LSA Finance Woes: Crippling the Industry

If the brand is listed in Vref or Bluebook, credit is usually available at reasonable rates. Want a loan for an odd make or commercial use? Fugetaboutit.

The light sport aircraft market was hyped up with so much promise, but still struggles to deliver real payoff. It’s not that the aircraft aren’t selling—they are, as much as anything is selling. But market has been primarily one of cash, not credit. While credit is tight in all economic sectors today, LSAs have some specific issues that make them a tougher sell to the bean counters at the bank.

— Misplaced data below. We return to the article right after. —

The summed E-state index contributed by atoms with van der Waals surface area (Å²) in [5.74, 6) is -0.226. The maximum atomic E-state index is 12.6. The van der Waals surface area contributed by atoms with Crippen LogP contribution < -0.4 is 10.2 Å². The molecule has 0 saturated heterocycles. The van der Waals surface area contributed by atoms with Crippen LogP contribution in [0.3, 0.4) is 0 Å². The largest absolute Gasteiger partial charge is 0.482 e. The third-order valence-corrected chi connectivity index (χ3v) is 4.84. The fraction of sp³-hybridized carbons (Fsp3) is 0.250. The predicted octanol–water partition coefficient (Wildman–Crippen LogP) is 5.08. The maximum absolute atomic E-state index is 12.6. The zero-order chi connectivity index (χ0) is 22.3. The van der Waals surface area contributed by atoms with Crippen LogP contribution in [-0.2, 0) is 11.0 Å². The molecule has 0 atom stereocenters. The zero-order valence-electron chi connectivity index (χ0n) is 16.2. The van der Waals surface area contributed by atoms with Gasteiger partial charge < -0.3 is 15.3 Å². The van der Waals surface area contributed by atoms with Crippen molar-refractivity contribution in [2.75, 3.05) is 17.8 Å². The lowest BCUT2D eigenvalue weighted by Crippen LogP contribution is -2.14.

Credit is Available
The credit picture hasn’t changed much since we last looked at this issue about a year and half ago. Financing is available for LSAs and experimentals right up through jets so long as the borrower has the right stats. Those are generally credit scores north of 700 and debt-to-income (DTI) ratios in the low 40s, including the aircraft loan. Lenders tell us that if there’s been any movement on what a bank wants to see, it’s that the weight of a good DTI has more play than it did two years ago and the credit score is a bit less important.

What has changed, however, is the number of transactions. Jim Blessing, VP of AirFleet Capital, says they saw an 18 percent increase in transactions in 2010 versus the pits of 2009. The rate of approvals is up about 30 percent. Given that the requirements haven’t changed significantly, the logical conclusion is this represents reluctant borrowers now feeling secure enough to apply for loans. The majority of the uptick seems to be in used aircraft sales.